Over the past few years, the number of individuals choosing personal loans to finance their big purchases, travel, and consolidate debts has been increasing rapidly. As is already known, personal loans are unsecured loans that require minimal documentation and are disbursed fairly quickly. Furthermore, personal loans come with a flexible repayment schedule that ranges between 1 year and 5 years. Banks and other lending agencies provide their customers with the option of choosing the loan tenure that would be most convenient for them.
Despite choosing repayment tenure and EMI options that a borrower would be most comfortable with, there are certain instances where the borrower might have trouble repaying the EMI for a particular month. While missing 1 or 2 EMI payments may not seem like a big deal, it does have a few negative impacts.
Most banks and financial institutions classify loan payment defaults into 2 categories:
Major payment defaults are those where the borrower has not made a payment in more than 90 days. Most financial institutions steer clear of individuals who have major payment defaults in their credit report. When an individual has payments pending for more than 90 days, the loan account is marked under the Non-Performing Assets (NPA) group.
Minor payment defaults are those loan accounts where the non-payment is less than 90 days. Borrowers who have minor defaults against their loan account can recover from the negative impact that it has on their CIBIL score.
The most obvious consequence of defaulting on loan payments is a decrease in your credit score. Most lending agencies require borrowers to have a CIBIL score of 750 or more to be eligible to apply for a loan. Missing even 1 EMI payment can result in the borrower’s credit score dropping by 50 to 70 points.
Apart from the credit rating, a borrower’s credit report also has comments about the individual’s repayment history. Very often even if the borrower’s CIBIL score is above 750, the comments about payment defaults in the credit report are often the reason for personal loan rejection. Most lenders view these comments in the credit report and mark such individuals as risky borrowers who will not be able to abide by the repayment terms of the loan.
A number of banks and financial institutions levy late fees as penalties for individuals who have missed their EMI payments. The amount that is charged varies but is usually around 1% -2% of the EMI that is due.
As a last resort, banks and financial institutions may sometimes send agents to recover the loan amount when the default period has extended beyond 90 days. The bank initially issues a 60-day notice to the borrower before the loan account is tagged as an NPA. This is a situation that is best avoided since it can be quite stressful.
While loan defaults should be avoided at all costs, there are a few methods that can be employed when the situation does arise. In most cases, borrowers tend to have prior knowledge of whether or not they would be able to make the upcoming EMI payments. The following are options that the borrower can consider.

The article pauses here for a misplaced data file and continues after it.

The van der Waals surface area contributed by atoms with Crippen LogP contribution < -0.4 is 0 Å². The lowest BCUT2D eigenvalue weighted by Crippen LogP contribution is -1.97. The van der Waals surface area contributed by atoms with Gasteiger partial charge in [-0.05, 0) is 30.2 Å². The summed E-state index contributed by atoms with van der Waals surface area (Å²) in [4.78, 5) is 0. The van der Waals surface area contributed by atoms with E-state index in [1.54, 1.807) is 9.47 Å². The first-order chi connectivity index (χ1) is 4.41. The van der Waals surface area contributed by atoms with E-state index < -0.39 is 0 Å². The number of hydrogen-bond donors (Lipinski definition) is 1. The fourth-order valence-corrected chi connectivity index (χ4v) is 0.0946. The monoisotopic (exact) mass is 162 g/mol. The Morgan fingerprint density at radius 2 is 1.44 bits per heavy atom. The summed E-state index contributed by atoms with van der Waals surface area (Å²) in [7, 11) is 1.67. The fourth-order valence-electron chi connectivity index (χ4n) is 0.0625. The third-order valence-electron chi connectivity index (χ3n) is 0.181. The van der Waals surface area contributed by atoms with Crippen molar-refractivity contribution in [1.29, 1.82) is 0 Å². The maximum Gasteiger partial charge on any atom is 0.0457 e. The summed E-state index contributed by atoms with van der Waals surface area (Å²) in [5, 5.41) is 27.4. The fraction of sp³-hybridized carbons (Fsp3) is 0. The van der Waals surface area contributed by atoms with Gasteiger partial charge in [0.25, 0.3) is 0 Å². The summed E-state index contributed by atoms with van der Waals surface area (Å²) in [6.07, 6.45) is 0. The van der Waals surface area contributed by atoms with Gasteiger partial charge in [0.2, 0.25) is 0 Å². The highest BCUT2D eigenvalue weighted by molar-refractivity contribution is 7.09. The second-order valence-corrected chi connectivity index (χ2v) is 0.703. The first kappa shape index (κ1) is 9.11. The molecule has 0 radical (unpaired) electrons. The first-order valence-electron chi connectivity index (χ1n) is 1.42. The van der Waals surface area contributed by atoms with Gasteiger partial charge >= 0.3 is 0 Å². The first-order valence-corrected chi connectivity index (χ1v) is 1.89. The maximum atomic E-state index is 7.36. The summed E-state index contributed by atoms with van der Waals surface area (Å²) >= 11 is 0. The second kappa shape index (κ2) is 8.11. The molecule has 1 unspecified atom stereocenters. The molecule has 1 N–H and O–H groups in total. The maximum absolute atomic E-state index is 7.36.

In order to preemptively prevent chances of defaulting on a loan, it is advisable that borrowers plan their finances more efficiently.
If the borrower foresees the possibility of defaulting on a loan payment, they should approach the bank and inform them of their financial circumstances and request for a lower EMI. Banks usually lower EMIs by either extending the existing loan tenure or converting an unsecured loan to a secured loan. In cases where the loan is converted to a secured loan, the interest payable on the amount borrowed is also lower. Of the 2 options, converting an unsecured loan to a secured loan is ideal since the reduction in EMIs is significant when compared to extending loan tenures. Furthermore, very few banks permit extension of loan tenures.
Part payments are another good way to lower the EMI payments and the interest rate. However, this is another preemptive method of ensuring that the borrower is capable of making EMI payments for the entire loan tenure. When the borrower has surplus funds and an active personal loan, making a part payment can ease the financial burden.
In cases where there is a break in the flow of income, the borrower can approach the bank and request for an EMI-free period. Banks often oblige to such requests made by customers when they lose their job or temporarily stop their business operations. The bank gives customers a 3 to 6-month waiver on EMI payments, following which the borrower must resume EMI payments.
While personal loans are an excellent means of financing big purchases, a borrower’s track record for repayment plays a significant role in determining his or her future loan eligibility.
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